New Anti-VEGF Agent, Brolucizumab, Cleared by FDA to Treat AMD

Even as biosimilars of anti–vascular endothelial growth factor (anti-VEGF) agents are coming to market and advancing through the pipeline, a new agent that may have substantial benefits for patients with wet age-related macular degeneration (AMD) has been approved by the FDA: brolucizumab, which sponsor Novartis will sell as Beovu.
Kelly Davio
October 08, 2019
Even as biosimilars of anti–vascular endothelial growth factor (anti-VEGF) agents are coming to market and advancing through the pipeline, a new agent that may have substantial benefits for patients with wet age-related macular degeneration (AMD) has been approved by the FDA: brolucizumab, which sponsor Novartis will sell as Beovu.

Brolucizumab is a humanized single-chain antibody fragment with enhanced tissue penetration and rapid clearance from systemic circulation. The structure results in a small molecule, 26 kDa, that allows for the inhibition of all isoforms of vascular endothelial growth factor (VEGF), and that makes the product suitable to deliver high concentrations of the drug.

As such, brolucizumab can be dosed once every 3 months, after a 3-month loading phase, without compromising its efficacy. In fact, in the 2 phase 3 clinical trials on which the product’s approval was based, HAWK and HARRIER, the new anti-VEGF agent was noninferior to fellow anti-VEGF therapy aflibercept (Eylea) at 1 year, despite longer treatment intervals for brolucizumab.

Brolucizumab also resulted in greater reductions in central subfield thickness, an indicator of retinal fluid, at week 16 and at 1 year, versus aflibercept. Both of the anti-VEGF agents had similar safety.

“Beovu is the first to offer less frequent dosing in the first year of therapy while maintaining its effectiveness. This gives more time for wet AMD patients to focus on what’s important in their lives,” said Marie-France Tschudin, president of Novartis Pharmaceuticals, in a statement.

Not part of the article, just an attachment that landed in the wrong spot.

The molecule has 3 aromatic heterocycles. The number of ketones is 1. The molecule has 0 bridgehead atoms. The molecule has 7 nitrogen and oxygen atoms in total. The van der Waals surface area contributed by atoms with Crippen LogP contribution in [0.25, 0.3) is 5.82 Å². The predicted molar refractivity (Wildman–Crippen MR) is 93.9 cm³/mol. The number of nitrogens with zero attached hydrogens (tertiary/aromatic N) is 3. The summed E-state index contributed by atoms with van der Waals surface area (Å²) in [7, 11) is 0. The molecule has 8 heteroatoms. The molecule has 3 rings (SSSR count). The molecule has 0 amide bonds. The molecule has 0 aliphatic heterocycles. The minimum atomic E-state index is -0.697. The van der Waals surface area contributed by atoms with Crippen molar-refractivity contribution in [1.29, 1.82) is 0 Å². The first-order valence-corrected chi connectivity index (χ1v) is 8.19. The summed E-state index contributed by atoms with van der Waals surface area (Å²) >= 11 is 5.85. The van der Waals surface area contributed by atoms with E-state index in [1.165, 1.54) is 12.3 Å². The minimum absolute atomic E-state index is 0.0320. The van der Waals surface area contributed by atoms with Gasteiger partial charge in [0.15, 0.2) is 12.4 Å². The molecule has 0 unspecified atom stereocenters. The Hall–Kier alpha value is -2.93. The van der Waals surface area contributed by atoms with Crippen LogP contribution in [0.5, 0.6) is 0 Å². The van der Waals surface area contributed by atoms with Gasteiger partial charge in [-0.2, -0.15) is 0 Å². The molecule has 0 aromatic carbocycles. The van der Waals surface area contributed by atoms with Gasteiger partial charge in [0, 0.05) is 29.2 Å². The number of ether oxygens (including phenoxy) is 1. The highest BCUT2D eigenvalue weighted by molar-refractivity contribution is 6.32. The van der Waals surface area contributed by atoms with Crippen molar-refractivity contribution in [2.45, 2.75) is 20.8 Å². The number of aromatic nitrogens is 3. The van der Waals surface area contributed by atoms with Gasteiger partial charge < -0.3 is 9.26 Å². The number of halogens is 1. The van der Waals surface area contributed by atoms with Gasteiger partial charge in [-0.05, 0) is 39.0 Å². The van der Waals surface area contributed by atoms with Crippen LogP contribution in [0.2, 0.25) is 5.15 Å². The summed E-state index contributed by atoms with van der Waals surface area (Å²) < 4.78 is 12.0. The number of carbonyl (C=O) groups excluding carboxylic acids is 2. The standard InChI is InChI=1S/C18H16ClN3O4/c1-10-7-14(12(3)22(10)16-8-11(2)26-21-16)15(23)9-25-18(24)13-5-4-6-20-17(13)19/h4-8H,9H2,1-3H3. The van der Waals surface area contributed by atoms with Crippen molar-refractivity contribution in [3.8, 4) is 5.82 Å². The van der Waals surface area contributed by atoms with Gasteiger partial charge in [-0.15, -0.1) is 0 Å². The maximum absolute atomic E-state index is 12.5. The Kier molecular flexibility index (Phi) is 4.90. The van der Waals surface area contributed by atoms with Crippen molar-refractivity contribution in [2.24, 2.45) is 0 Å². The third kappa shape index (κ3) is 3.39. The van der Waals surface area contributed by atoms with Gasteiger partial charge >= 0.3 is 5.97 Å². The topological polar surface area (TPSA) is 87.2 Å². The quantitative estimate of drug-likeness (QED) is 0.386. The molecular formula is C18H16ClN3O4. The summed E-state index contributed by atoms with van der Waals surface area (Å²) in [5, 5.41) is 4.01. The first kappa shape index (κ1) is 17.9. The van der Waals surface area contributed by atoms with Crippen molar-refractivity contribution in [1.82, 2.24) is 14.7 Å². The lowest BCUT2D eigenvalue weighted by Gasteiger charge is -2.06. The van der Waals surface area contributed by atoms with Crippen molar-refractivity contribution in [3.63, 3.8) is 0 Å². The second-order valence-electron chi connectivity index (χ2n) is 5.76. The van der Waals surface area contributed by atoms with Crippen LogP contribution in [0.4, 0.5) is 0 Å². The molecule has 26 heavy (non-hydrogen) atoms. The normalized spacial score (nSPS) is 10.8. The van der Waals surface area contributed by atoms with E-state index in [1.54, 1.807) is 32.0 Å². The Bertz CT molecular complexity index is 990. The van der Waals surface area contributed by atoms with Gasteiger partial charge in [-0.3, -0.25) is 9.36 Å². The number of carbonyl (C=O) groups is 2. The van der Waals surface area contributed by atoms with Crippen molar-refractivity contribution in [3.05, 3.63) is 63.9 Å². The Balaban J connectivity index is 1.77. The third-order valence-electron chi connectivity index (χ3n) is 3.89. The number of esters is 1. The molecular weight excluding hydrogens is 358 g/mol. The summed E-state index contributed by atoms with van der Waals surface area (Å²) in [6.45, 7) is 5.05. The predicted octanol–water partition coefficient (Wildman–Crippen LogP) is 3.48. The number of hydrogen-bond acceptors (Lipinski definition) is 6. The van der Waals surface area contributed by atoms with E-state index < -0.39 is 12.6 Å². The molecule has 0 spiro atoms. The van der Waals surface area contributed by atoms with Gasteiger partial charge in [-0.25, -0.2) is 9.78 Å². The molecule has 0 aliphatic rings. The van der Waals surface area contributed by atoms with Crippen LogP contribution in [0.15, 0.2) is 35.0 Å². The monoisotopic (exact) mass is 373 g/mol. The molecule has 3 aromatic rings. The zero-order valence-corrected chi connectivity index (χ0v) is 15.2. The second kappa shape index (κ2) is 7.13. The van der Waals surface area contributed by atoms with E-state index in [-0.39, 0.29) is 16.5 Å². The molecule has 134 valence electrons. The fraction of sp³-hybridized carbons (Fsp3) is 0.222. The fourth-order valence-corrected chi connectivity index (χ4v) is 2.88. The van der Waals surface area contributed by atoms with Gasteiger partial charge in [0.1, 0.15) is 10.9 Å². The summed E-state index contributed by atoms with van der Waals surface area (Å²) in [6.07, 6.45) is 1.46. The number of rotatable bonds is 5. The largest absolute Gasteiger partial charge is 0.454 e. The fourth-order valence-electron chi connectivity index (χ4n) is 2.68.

Currently, aflibercept, which is targeted by biosimilar developers including Coherus BioSciences and the Momenta–Mylan partnership, is approved for dosing every 8 weeks or every 4 weeks. In 2018, the FDA also approved an updated label for a modified 12-week dosing schedule. Ranibizumab (Lucentis), targeted by biosimilar developers including Samsung Bioepis, is dosed every 1 month.

While less frequent intravitreal administration of anti-VEGF therapy is likely be a boon for patients, it remains to be seen whether such a benefit will help the newly approved product to overcome the appeal of bevacizumab and its biosimliars.

Bevacizumab, which does not have approved indications for eye disorders, has been shown to be noninferior to aflibercept in terms of visual acuity, and has become a widely used treatment option in lower-resource contexts. The off-label use of the agent has been upheld in the EU Court of Justice, and a recent study from Brazil demonstrated that using bevacizumab left over from oncology applications allowed 96.54% more patients to be treated for eye diseases.

Interest in an ophthalmologic indication for bevacizumab appears to be rising as well; during comments given a recent biosimilars congress, Steinar Madsen, MD, director of the Norwegian Medicines Agency, said that when a drug like bevacizumab sees its patents expire, “It should be taken over by authorities so academic research can result in new indications” that biosimilar developers can then use for their products. Bevacizumab, he said, could be granted indications for eye disorders based on the accumulated evidence available in the scientific literature to date. “That is one of the changes we should have in Europe,” he said.

 

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